Inquirer Staff Writer

Firefighters from throughout South Jersey battled a massive 12-alarm blaze Thursday at a former tire-distribution facility in Camden.  

Just after 8 p.m., as storms rolled into the area, fire officials said the blaze had been contained. It was declared under control shortly after 9 p.m. At least three firefighters were hospitalized for heat exhaustion.  

The fire engulfed vacant buildings formerly used by Reliable Tire Distributors and the Board of Education in the area of Orchard Street and Mount Ephraim Avenue in Camden's Parkside neighborhood.

[Friday morning, neighboring sections of Chestnut Street and Mount Ephraim Avenue were still closed to traffic, and investigators were at the scene.]

The fire erupted around 4:30 p.m., city spokesman Robert Corrales said. Less than two hours later, fire officials struck a 12th alarm. Dark smoke could be seen for miles as flames spread to neighboring vacant homes.

"It was like a firestorm," Camden Fire Chief Michael Harper said.

Eleven displaced families were being aided by the Red Cross, Harper said. Several other families made their own arrangements for the night.

The cause of the blaze was under investigation.

Reliable Tire Distributors moved to Gloucester Township around 1999. A member of the Betz family, which had owned the company, declined to comment on the fire and referred a reporter to a lawyer who could not be reached.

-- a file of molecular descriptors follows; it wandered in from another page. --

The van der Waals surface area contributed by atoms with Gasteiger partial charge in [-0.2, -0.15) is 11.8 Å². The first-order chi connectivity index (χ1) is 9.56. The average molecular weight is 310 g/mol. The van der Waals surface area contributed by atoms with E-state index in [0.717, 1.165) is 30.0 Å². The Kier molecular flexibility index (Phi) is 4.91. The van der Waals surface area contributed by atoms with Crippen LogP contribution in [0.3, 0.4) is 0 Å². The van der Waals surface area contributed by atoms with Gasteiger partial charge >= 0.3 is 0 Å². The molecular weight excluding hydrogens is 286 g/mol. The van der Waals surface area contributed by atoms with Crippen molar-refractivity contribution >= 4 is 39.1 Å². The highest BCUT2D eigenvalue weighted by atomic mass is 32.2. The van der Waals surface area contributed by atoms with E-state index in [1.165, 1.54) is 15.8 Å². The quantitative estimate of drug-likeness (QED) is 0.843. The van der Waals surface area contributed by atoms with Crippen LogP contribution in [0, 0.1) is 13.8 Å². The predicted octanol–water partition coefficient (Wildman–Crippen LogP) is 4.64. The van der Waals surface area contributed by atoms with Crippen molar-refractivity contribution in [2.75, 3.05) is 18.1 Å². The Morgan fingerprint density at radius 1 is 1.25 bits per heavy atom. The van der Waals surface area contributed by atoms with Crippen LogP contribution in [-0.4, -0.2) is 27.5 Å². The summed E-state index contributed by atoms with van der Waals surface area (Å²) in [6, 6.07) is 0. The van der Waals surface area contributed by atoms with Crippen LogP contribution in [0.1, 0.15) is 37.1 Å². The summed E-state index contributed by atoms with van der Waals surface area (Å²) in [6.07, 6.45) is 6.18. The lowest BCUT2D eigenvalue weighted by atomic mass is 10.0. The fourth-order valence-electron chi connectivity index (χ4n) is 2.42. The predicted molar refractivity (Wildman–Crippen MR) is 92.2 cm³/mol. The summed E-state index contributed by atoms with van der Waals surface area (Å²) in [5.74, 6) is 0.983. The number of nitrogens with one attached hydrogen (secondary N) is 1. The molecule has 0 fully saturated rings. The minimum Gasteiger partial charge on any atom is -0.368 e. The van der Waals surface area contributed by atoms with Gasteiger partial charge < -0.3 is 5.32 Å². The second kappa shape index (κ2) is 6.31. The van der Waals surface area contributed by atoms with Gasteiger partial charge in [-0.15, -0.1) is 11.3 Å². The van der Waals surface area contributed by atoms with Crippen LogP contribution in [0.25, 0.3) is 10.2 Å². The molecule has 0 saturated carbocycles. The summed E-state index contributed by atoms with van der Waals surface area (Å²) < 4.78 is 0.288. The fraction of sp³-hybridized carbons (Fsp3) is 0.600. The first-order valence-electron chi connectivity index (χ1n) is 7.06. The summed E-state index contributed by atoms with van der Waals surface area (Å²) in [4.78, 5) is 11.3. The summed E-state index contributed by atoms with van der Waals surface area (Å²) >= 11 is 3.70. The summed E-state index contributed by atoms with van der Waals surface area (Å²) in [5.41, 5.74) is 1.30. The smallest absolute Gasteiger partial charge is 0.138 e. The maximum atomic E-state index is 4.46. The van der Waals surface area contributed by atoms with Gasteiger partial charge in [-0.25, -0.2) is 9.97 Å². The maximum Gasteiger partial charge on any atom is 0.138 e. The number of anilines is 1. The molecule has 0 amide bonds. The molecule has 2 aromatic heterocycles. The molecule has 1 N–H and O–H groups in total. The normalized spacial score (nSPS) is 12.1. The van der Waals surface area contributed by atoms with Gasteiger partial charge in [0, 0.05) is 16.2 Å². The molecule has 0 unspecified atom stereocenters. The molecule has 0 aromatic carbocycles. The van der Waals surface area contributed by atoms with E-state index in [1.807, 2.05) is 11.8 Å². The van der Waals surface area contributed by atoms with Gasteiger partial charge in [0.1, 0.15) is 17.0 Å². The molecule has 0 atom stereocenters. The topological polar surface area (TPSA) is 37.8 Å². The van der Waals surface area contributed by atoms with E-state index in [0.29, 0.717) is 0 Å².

The abandoned buildings had become a nuisance, attracting thieves and vandals, said Richard Gaines, who lives above the three small businesses he owns on Haddon Avenue and Mount Vernon Street.

"They took out pipes and copper, anything they could find," he said.

The blistering afternoon heat and wind caused the fire to spread quickly, said Al Ashley, president of the union that represents superior officers in the Camden Fire Department.

"I've been here 24 years and . . . I've never seen anything like that," he said.

Firefighters also struggled because they did not have enough engine companies to provide water, Ashley said.

"A lot of hydrants are on the same grid, so now we're [also] dealing with water pressure," he said, holding a walkie-talkie on Sycamore Street, where firefighters were pulling boards from closed-up vacant homes in case the fire spread further.